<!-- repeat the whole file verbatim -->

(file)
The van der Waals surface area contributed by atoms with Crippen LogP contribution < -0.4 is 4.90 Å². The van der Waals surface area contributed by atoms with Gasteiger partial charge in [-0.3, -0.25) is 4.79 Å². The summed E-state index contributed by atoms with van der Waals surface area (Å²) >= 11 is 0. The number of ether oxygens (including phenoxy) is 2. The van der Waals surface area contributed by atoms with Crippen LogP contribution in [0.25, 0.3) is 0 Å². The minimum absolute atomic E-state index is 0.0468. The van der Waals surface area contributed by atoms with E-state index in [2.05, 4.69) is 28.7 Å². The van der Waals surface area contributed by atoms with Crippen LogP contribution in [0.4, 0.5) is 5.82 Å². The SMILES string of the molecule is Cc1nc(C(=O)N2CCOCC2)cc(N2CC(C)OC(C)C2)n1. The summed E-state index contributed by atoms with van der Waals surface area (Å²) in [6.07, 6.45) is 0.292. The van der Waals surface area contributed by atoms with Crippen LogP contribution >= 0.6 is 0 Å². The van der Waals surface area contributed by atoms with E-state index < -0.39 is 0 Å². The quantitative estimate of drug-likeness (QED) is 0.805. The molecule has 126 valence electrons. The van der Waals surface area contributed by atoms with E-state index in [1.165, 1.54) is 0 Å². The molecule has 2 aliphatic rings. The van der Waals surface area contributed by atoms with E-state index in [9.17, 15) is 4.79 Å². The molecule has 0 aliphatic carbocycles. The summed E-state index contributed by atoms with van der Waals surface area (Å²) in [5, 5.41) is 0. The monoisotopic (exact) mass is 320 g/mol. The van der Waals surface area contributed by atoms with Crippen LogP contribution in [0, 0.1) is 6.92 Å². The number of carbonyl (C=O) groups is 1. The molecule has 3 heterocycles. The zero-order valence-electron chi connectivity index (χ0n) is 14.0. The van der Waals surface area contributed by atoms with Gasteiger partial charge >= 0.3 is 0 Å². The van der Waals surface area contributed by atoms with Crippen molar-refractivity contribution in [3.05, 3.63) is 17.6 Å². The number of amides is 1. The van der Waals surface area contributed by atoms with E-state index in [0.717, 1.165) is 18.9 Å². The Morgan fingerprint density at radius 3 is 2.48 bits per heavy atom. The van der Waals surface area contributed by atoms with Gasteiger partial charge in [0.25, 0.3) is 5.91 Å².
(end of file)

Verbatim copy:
The van der Waals surface area contributed by atoms with Crippen LogP contribution < -0.4 is 4.90 Å². The van der Waals surface area contributed by atoms with Gasteiger partial charge in [-0.3, -0.25) is 4.79 Å². The summed E-state index contributed by atoms with van der Waals surface area (Å²) >= 11 is 0. The number of ether oxygens (including phenoxy) is 2. The van der Waals surface area contributed by atoms with Crippen LogP contribution in [0.25, 0.3) is 0 Å². The minimum absolute atomic E-state index is 0.0468. The van der Waals surface area contributed by atoms with E-state index in [2.05, 4.69) is 28.7 Å². The van der Waals surface area contributed by atoms with Crippen LogP contribution in [0.4, 0.5) is 5.82 Å². The SMILES string of the molecule is Cc1nc(C(=O)N2CCOCC2)cc(N2CC(C)OC(C)C2)n1. The summed E-state index contributed by atoms with van der Waals surface area (Å²) in [6.07, 6.45) is 0.292. The van der Waals surface area contributed by atoms with Crippen LogP contribution >= 0.6 is 0 Å². The van der Waals surface area contributed by atoms with E-state index < -0.39 is 0 Å². The quantitative estimate of drug-likeness (QED) is 0.805. The molecule has 126 valence electrons. The van der Waals surface area contributed by atoms with E-state index in [1.165, 1.54) is 0 Å². The molecule has 2 aliphatic rings. The van der Waals surface area contributed by atoms with E-state index in [9.17, 15) is 4.79 Å². The molecule has 0 aliphatic carbocycles. The summed E-state index contributed by atoms with van der Waals surface area (Å²) in [5, 5.41) is 0. The monoisotopic (exact) mass is 320 g/mol. The van der Waals surface area contributed by atoms with Crippen LogP contribution in [0, 0.1) is 6.92 Å². The number of carbonyl (C=O) groups is 1. The molecule has 3 heterocycles. The zero-order valence-electron chi connectivity index (χ0n) is 14.0. The van der Waals surface area contributed by atoms with Gasteiger partial charge >= 0.3 is 0 Å². The van der Waals surface area contributed by atoms with Crippen molar-refractivity contribution in [3.05, 3.63) is 17.6 Å². The number of amides is 1. The van der Waals surface area contributed by atoms with E-state index in [0.717, 1.165) is 18.9 Å². The Morgan fingerprint density at radius 3 is 2.48 bits per heavy atom. The van der Waals surface area contributed by atoms with Gasteiger partial charge in [0.25, 0.3) is 5.91 Å².